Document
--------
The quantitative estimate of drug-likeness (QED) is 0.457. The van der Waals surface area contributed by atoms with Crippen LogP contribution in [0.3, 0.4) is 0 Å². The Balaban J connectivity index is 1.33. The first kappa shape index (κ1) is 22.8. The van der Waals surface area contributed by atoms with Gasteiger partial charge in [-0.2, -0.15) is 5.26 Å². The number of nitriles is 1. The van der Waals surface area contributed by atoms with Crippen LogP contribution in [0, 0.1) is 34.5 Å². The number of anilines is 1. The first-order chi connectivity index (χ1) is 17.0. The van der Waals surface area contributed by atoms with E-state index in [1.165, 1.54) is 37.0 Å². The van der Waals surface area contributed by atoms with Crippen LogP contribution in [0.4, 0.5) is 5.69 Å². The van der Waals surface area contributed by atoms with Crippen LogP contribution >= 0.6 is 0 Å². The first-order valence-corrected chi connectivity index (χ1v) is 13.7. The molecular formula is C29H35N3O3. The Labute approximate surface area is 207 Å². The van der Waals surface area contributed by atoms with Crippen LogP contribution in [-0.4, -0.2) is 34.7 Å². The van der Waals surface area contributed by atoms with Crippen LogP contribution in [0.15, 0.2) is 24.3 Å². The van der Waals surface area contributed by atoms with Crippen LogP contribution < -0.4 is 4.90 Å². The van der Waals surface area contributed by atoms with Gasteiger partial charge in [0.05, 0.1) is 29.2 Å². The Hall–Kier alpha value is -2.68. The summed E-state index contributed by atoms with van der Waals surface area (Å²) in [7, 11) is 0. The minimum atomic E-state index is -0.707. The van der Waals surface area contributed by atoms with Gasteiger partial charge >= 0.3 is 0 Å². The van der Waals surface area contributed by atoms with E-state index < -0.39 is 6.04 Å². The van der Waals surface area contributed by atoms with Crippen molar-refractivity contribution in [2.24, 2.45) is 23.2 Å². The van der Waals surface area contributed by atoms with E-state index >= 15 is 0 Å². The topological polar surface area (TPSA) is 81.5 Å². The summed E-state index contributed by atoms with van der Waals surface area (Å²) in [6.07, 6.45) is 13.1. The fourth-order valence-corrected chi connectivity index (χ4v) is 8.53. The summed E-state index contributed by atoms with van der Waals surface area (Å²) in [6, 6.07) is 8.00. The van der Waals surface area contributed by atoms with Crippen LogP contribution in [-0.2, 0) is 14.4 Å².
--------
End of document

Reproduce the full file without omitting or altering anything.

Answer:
The quantitative estimate of drug-likeness (QED) is 0.457. The van der Waals surface area contributed by atoms with Crippen LogP contribution in [0.3, 0.4) is 0 Å². The Balaban J connectivity index is 1.33. The first kappa shape index (κ1) is 22.8. The van der Waals surface area contributed by atoms with Gasteiger partial charge in [-0.2, -0.15) is 5.26 Å². The number of nitriles is 1. The van der Waals surface area contributed by atoms with Crippen LogP contribution in [0, 0.1) is 34.5 Å². The number of anilines is 1. The first-order chi connectivity index (χ1) is 17.0. The van der Waals surface area contributed by atoms with E-state index in [1.165, 1.54) is 37.0 Å². The van der Waals surface area contributed by atoms with Crippen LogP contribution in [0.4, 0.5) is 5.69 Å². The van der Waals surface area contributed by atoms with Crippen LogP contribution >= 0.6 is 0 Å². The first-order valence-corrected chi connectivity index (χ1v) is 13.7. The molecular formula is C29H35N3O3. The Labute approximate surface area is 207 Å². The van der Waals surface area contributed by atoms with Crippen LogP contribution in [-0.4, -0.2) is 34.7 Å². The van der Waals surface area contributed by atoms with Crippen LogP contribution in [0.15, 0.2) is 24.3 Å². The van der Waals surface area contributed by atoms with Crippen LogP contribution < -0.4 is 4.90 Å². The van der Waals surface area contributed by atoms with Gasteiger partial charge in [0.05, 0.1) is 29.2 Å². The Hall–Kier alpha value is -2.68. The summed E-state index contributed by atoms with van der Waals surface area (Å²) in [7, 11) is 0. The minimum atomic E-state index is -0.707. The van der Waals surface area contributed by atoms with Gasteiger partial charge >= 0.3 is 0 Å². The van der Waals surface area contributed by atoms with E-state index < -0.39 is 6.04 Å². The van der Waals surface area contributed by atoms with Crippen molar-refractivity contribution in [2.24, 2.45) is 23.2 Å². The van der Waals surface area contributed by atoms with E-state index >= 15 is 0 Å². The topological polar surface area (TPSA) is 81.5 Å². The summed E-state index contributed by atoms with van der Waals surface area (Å²) in [6.07, 6.45) is 13.1. The fourth-order valence-corrected chi connectivity index (χ4v) is 8.53. The summed E-state index contributed by atoms with van der Waals surface area (Å²) in [6, 6.07) is 8.00. The van der Waals surface area contributed by atoms with Crippen LogP contribution in [-0.2, 0) is 14.4 Å².